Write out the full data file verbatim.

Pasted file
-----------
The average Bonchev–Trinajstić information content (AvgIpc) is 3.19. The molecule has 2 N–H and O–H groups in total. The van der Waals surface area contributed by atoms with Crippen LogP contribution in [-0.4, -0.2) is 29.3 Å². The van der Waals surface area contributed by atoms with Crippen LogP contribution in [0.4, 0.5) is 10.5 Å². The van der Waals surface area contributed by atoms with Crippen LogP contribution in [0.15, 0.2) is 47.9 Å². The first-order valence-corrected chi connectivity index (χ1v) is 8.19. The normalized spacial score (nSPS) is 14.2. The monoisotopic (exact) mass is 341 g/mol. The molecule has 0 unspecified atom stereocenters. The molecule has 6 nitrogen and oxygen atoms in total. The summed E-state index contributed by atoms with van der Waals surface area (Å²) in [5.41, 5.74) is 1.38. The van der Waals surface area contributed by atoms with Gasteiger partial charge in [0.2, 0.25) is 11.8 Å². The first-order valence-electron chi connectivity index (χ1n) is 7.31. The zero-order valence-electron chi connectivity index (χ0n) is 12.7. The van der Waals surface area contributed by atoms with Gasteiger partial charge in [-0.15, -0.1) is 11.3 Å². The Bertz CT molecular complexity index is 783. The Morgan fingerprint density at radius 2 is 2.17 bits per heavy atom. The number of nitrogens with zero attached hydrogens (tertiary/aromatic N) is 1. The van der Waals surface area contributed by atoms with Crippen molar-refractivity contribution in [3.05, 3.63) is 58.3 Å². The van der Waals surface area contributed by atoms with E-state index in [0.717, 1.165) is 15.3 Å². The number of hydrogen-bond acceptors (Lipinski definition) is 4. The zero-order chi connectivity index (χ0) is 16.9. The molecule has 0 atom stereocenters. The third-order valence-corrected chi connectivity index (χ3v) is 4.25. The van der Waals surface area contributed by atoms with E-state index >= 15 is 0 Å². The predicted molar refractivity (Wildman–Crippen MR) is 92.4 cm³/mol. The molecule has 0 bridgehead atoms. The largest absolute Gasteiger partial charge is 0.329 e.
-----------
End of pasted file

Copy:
The average Bonchev–Trinajstić information content (AvgIpc) is 3.19. The molecule has 2 N–H and O–H groups in total. The van der Waals surface area contributed by atoms with Crippen LogP contribution in [-0.4, -0.2) is 29.3 Å². The van der Waals surface area contributed by atoms with Crippen LogP contribution in [0.4, 0.5) is 10.5 Å². The van der Waals surface area contributed by atoms with Crippen LogP contribution in [0.15, 0.2) is 47.9 Å². The first-order valence-corrected chi connectivity index (χ1v) is 8.19. The normalized spacial score (nSPS) is 14.2. The monoisotopic (exact) mass is 341 g/mol. The molecule has 0 unspecified atom stereocenters. The molecule has 6 nitrogen and oxygen atoms in total. The summed E-state index contributed by atoms with van der Waals surface area (Å²) in [5.41, 5.74) is 1.38. The van der Waals surface area contributed by atoms with Gasteiger partial charge in [0.2, 0.25) is 11.8 Å². The first-order valence-electron chi connectivity index (χ1n) is 7.31. The zero-order valence-electron chi connectivity index (χ0n) is 12.7. The van der Waals surface area contributed by atoms with Gasteiger partial charge in [-0.15, -0.1) is 11.3 Å². The Bertz CT molecular complexity index is 783. The Morgan fingerprint density at radius 2 is 2.17 bits per heavy atom. The number of nitrogens with zero attached hydrogens (tertiary/aromatic N) is 1. The van der Waals surface area contributed by atoms with Crippen molar-refractivity contribution in [3.05, 3.63) is 58.3 Å². The van der Waals surface area contributed by atoms with E-state index in [0.717, 1.165) is 15.3 Å². The number of hydrogen-bond acceptors (Lipinski definition) is 4. The zero-order chi connectivity index (χ0) is 16.9. The molecule has 0 atom stereocenters. The third-order valence-corrected chi connectivity index (χ3v) is 4.25. The van der Waals surface area contributed by atoms with E-state index >= 15 is 0 Å². The predicted molar refractivity (Wildman–Crippen MR) is 92.4 cm³/mol. The molecule has 0 bridgehead atoms. The largest absolute Gasteiger partial charge is 0.329 e.